Civil society groups protest excessive powers under National Police Law revisions

Source – June 30, 2024
Protest against National Police Law reforms at Car Free Day in Jakarta – June 30, 2024 (Komaps)

Adhyasta Dirgantara, Ambaranie Nadia Kemala Movanita, Jakarta – The Civil Society Alliance for Police Reform held a demonstration to reject revisions to the National Police Law (UU Polri) on Car Free Day (CFD) in Central Jakarta on Sunday June 30.

Coalition representative and former Alliance of Independent Journalists (AJI) chairperson Sasmito Madrin said that the police's powers would exceed those of the president if the revisions are enacted.

Madrin also highlighted the many police officers who remain in the force despite committing criminal offences.

He gave as an example of the 2020 Kanjuruhan football stadium stampede case in Malang that resulted in the death of 135 people, which in the end blamed wind direction for the tragedy, not the police officers who fired the teargas.

Madrin also protested the actions of police in the case of a 13-year-old boy named Afif Maulana who died in Padang, West Sumatra on June 9, allegedly due to police mistreatment.

"The police murdered the victims at Kanjuruhan, but still remained members of the police. The police committed the murder of Afif, but still remain police officers. That means that the police today have become a super body", said Madrin in a speech.

"So it’s not wrong if we say the NKRI [Unitary State of the Republic of Indonesia] is the Police State of the Republic of Indonesia [Negara Kepolisian Republik Indonesia]. Because the police's powers exceed the president. No police are found guilty and then punished", he continued.

Madrin asserted that the civil society coalition rejects the revision of the National Police Law. He said the National Police need to be reformed by the people.

For example, the violence that police often commit against the public, to corruption within the National Police which the Corruption Eradication Commission (KPK) finds difficult to touch.

"The first is violence against journalists, the public, young children, vulnerable groups, many of which we have encountered in Indonesia, in Wadas, in Rempang, in Malang, we find police violence", Madrin explained.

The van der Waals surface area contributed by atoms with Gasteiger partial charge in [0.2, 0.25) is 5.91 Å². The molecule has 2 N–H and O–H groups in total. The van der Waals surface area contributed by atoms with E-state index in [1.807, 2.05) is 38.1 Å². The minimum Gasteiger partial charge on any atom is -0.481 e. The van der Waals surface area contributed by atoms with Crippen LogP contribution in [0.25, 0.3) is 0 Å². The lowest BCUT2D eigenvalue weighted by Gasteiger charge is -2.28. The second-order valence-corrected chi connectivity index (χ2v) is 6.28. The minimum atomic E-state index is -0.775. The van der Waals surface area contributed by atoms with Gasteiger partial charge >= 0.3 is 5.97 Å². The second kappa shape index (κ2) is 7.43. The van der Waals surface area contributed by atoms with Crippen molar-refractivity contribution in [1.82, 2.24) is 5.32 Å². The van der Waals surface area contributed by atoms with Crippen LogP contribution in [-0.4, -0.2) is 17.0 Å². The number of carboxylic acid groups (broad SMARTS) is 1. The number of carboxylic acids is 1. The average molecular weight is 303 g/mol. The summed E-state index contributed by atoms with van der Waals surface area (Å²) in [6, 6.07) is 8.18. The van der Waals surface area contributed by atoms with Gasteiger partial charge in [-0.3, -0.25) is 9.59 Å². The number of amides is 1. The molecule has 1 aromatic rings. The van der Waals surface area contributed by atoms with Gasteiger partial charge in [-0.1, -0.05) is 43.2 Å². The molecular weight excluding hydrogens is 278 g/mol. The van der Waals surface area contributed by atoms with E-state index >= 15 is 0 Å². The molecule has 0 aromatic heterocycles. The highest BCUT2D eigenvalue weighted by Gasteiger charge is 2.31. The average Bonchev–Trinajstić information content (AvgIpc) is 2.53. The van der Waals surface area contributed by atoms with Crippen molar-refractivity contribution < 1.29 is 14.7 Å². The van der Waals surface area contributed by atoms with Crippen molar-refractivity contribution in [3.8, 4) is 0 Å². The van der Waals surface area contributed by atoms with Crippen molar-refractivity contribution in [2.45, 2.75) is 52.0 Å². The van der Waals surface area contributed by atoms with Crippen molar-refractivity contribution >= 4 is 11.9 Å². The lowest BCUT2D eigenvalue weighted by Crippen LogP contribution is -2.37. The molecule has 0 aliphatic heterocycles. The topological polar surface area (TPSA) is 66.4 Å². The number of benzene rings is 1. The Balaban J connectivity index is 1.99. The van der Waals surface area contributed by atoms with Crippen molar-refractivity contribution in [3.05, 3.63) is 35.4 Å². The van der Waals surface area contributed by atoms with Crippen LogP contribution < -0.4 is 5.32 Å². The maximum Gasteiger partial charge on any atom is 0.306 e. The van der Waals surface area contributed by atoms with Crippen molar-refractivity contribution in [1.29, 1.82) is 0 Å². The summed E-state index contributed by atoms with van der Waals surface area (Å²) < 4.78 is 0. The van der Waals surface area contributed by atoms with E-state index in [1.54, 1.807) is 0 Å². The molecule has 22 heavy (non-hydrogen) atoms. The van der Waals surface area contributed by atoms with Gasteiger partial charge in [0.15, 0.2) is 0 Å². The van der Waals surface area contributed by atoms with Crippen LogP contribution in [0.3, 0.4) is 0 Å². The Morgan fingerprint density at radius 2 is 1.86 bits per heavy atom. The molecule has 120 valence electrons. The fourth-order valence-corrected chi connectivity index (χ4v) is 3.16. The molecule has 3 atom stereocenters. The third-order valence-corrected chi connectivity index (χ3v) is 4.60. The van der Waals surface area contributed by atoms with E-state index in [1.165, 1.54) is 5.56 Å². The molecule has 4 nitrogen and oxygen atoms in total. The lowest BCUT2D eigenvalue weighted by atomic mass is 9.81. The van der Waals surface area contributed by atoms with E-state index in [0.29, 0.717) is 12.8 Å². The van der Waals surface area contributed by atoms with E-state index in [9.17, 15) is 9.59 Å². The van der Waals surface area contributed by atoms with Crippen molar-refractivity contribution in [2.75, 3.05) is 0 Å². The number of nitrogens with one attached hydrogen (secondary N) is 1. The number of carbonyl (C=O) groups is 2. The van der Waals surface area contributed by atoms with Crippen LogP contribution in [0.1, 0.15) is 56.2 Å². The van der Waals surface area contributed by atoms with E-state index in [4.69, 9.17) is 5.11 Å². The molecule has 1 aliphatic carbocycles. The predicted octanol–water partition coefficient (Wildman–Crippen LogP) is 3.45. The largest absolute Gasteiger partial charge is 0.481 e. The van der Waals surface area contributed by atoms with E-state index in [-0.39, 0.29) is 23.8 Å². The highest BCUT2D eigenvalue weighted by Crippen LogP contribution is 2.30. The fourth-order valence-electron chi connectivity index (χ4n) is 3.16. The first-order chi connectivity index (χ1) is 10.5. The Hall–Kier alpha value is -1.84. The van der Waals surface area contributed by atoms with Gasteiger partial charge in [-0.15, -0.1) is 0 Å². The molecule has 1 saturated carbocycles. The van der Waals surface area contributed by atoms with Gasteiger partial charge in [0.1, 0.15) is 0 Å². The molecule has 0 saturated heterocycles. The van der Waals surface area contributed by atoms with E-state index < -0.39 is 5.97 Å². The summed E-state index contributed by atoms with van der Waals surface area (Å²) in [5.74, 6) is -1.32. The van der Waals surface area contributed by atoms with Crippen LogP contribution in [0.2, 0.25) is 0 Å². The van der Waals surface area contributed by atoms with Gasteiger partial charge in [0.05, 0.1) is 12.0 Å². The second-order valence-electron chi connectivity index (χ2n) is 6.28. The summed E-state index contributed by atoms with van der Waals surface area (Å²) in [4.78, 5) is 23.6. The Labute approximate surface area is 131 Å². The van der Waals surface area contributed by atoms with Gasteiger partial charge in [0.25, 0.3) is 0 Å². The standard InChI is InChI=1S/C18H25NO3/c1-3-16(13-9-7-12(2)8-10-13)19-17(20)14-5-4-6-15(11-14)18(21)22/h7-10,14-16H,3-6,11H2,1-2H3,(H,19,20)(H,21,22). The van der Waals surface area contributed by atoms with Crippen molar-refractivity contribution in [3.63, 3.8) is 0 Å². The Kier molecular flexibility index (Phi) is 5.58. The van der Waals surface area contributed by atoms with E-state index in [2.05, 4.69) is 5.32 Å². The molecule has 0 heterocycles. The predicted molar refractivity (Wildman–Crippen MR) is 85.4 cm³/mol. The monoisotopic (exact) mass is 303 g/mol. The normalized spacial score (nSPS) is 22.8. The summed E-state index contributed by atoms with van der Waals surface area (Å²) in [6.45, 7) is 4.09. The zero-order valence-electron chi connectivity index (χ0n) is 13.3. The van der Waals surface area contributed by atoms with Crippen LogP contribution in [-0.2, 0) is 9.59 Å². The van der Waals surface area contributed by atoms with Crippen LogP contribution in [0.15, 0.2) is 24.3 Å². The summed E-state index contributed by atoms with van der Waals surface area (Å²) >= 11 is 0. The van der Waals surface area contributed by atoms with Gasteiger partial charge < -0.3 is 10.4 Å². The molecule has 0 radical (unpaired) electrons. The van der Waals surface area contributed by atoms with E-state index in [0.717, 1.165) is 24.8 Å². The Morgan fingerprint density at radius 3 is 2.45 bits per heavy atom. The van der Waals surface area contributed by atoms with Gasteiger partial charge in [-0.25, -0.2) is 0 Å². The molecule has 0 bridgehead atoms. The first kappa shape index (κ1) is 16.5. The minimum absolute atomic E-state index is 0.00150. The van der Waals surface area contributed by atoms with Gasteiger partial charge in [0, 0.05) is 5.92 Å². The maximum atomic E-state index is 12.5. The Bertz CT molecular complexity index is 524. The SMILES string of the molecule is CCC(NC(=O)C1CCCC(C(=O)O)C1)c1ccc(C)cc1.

"Second, corruption. We still find a lot of corruption in the National Police institution. But again because of its very strong authority, the KPK agency that we hope would carry out law enforcement against cases in the National Police, was actually weakened by President Jokowi [Joko Widodo]", he continued.

Meanwhile, Institute for Criminal Justice Reform (ICJR) Director Erasmus Napitupulu said that the National Police should return to serving the public, not to prioritising the elite.

He invited the National Police to look at the struggle of the ordinary people during the era of reformasi – the political reform process that began in 1998 – not instead prioritising personal gain.

"Today we have an RUU Polri [Draft Law on the National Police] whose purpose is to strengthen its authority, it's not talking about supervision. People die, die of mistreatment, 135 people died in Kanjuruhan, the perpetrators in the field are not prosecuted. The wind direction was wrong. We are fed up", said Napitupulu.

Napitupulu said that the public wants a legal system and a police force that is good.

However, he said, especially in narcotics cases, the police instead sell evidence, as was done by the former West Sumatra Regional Police Chief Inspector General Teddy Minahasa.

He then expressed confusion over the revisions to the National Police Law which instead increase the police's authority.